How can I finance my home renovation projects?

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Are you looking to spruce up your home with a kitchen remodel? Or maybe you want to refresh your decor by swapping out old furniture for modern pieces? Many homeowners become captivated by decor possibilities but forget how they will be able to pay for it all.

There are many ways for you to finance your home renovation project, but different types of projects might have different types of financing that would suit it better. There are six types of home improvement loans: a home equity line of credit (HELOC), a home equity loan, cash-out refinance, personal loans, credit cards, and select federal programs. Different kinds of home improvement loans can be used for the renovation projects in the US.

Home Equity Loan

Kitchen with grey kitchen cabinet
Used with permission of Kira David Design

A home equity loan is a fixed amount that you borrow based on your home equity. Since the loan is secured against your home, home equity loans have low interest rates. Interest for home equity loans are also tax deductible if you’re using it to renovate your home.

Home equity loans are suited for projects that have a large cost upfront, such as a kitchen remodel. However, you can’t get a home equity loan if you don’t have at least 20% home equity. For example, if your home is worth $500,000 and you have a $400,000 mortgage, your home equity is 20%. You won’t be able to borrow any money with a home equity loan in this case.

Home Equity Line of Credit (HELOC)

Home equity loans are great for large projects, but what about smaller renovations? A HELOC is a type of revolving credit that allows you to borrow money at any time up until a certain credit limit. This credit limit is based on your home equity. HELOCs are a great choice for renovation projects that have costs spread out over a period of time, as you will only borrow from your HELOC whenever you need it. For example, room additions might take a few months, and costs might change.

A HELOC means that you can borrow as little or as much as the project actually costs, saving you in interest costs. HELOCs also only require interest payments, making them have low monthly payments. Just like home equity loans, HELOC interest is also tax deductible for home renovation projects. Affordable and flexible, use a HELOC calculator to find out how much you can borrow.

Cash-Out Refinance

White designed living room with firework
Used with permission of Kira David Design

A cash-out refinance is when you increase your mortgage amount to borrow the increased amount. Let’s say that you have a home that is valued at $600,000 with a mortgage of $300,000. You can refinance your mortgage for $400,000, which increases your mortgage by $100,000. You can then withdraw and use the $100,000 towards anything that you’d like.

This lets you borrow money cheaply at low mortgage rates, and interest payments can be used as tax deductions. However, there can be fees for refinancing your mortgage.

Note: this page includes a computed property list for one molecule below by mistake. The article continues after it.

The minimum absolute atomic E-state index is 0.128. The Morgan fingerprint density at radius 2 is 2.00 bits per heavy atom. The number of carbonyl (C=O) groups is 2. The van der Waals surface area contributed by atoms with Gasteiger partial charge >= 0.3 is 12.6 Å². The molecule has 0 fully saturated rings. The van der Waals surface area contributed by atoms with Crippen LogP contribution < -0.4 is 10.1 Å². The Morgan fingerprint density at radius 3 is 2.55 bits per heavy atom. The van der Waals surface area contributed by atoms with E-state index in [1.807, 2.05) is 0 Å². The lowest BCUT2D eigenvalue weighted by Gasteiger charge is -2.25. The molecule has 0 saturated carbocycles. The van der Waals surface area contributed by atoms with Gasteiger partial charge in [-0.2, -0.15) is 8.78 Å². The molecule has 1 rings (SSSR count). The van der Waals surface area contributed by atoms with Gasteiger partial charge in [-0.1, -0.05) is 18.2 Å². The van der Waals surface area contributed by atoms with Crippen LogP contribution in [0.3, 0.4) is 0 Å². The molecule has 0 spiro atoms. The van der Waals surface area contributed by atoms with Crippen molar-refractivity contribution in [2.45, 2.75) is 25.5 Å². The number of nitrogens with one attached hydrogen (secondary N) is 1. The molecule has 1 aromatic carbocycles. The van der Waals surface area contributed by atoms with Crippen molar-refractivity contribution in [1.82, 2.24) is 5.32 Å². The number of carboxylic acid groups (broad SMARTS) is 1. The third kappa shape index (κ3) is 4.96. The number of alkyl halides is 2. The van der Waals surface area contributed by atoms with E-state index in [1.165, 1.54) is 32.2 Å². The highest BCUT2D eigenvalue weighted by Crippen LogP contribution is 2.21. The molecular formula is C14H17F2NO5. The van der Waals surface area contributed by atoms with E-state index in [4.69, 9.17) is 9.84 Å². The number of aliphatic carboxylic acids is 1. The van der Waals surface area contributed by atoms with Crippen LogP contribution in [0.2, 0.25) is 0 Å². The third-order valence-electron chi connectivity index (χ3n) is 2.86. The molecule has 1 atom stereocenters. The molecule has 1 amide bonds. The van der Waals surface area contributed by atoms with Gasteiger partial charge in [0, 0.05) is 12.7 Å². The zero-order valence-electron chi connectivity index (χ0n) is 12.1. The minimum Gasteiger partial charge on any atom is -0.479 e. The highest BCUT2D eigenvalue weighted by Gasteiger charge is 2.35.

Personal Loans

HELOCs, home equity loans, and a refinanced mortgage are all secured against your home. On the other hand, personal loans have no collateral. This means that the interest rate will depend a lot more on your credit score and income, with rates being higher than those you can get from a secured loan.

A personal loan is a good alternative for those who do not have enough equity in their home to borrow from. Personal loan applications are also quick, allowing you fast access to funds.

Credit Cards

Home office with black wall and white table
Used with permission of Kira David Design

Credit cards give you instant access to money, which can be great if you need to pay for something right away. They’re also flexible like a HELOC in the sense that you can borrow and repay at any time.

However, credit cards have very high interest rates, and so they might not be a great choice for long-term financing. Credit cards also have lower limits compared to a secured loan. You might be hard-pressed to fund a $50,000 kitchen remodel from only a credit card!

Which option is best?

Credit cards and personal loans are an option if you need to pay for renovation expenses right away, but they have higher interest rates than secured loans. They are both good options for small renovation projects, while home equity loans and mortgage refinances are better suited for large projects that have a sizable upfront cost.

You could pay initially using a credit card and then switch to a secured loan, or you could get the best of both through a home equity line of credit. Whichever financing route you take, make sure to make a plan and create a budget to help make sure your home renovation project goes smoothly. Thanks to casaplorer.com for consulting.

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